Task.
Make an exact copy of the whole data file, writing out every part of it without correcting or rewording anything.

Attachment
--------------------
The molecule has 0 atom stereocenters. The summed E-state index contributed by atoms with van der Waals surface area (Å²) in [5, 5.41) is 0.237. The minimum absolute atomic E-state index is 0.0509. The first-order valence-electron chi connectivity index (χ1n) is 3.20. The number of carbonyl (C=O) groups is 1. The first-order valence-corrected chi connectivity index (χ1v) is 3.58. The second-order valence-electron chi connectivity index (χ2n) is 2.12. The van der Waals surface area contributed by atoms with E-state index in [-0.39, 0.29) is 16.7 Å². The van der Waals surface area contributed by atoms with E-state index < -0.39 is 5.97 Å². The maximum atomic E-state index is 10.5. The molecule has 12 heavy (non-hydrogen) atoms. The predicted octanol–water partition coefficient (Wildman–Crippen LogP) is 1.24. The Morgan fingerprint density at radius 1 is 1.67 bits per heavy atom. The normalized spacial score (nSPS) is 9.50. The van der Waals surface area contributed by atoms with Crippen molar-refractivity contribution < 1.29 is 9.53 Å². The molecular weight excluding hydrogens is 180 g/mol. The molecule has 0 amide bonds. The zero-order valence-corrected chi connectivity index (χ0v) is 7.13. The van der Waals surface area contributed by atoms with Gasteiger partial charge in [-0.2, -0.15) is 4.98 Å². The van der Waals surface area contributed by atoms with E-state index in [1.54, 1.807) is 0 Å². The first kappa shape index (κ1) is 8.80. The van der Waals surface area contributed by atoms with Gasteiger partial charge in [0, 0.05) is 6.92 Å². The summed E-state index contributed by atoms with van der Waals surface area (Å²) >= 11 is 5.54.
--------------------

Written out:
The molecule has 0 atom stereocenters. The summed E-state index contributed by atoms with van der Waals surface area (Å²) in [5, 5.41) is 0.237. The minimum absolute atomic E-state index is 0.0509. The first-order valence-electron chi connectivity index (χ1n) is 3.20. The number of carbonyl (C=O) groups is 1. The first-order valence-corrected chi connectivity index (χ1v) is 3.58. The second-order valence-electron chi connectivity index (χ2n) is 2.12. The van der Waals surface area contributed by atoms with E-state index in [-0.39, 0.29) is 16.7 Å². The van der Waals surface area contributed by atoms with E-state index < -0.39 is 5.97 Å². The maximum atomic E-state index is 10.5. The molecule has 12 heavy (non-hydrogen) atoms. The predicted octanol–water partition coefficient (Wildman–Crippen LogP) is 1.24. The Morgan fingerprint density at radius 1 is 1.67 bits per heavy atom. The normalized spacial score (nSPS) is 9.50. The van der Waals surface area contributed by atoms with Crippen molar-refractivity contribution < 1.29 is 9.53 Å². The molecular weight excluding hydrogens is 180 g/mol. The molecule has 0 amide bonds. The zero-order valence-corrected chi connectivity index (χ0v) is 7.13. The van der Waals surface area contributed by atoms with Gasteiger partial charge in [-0.2, -0.15) is 4.98 Å². The van der Waals surface area contributed by atoms with E-state index in [1.54, 1.807) is 0 Å². The first kappa shape index (κ1) is 8.80. The van der Waals surface area contributed by atoms with Gasteiger partial charge in [0, 0.05) is 6.92 Å². The summed E-state index contributed by atoms with van der Waals surface area (Å²) >= 11 is 5.54.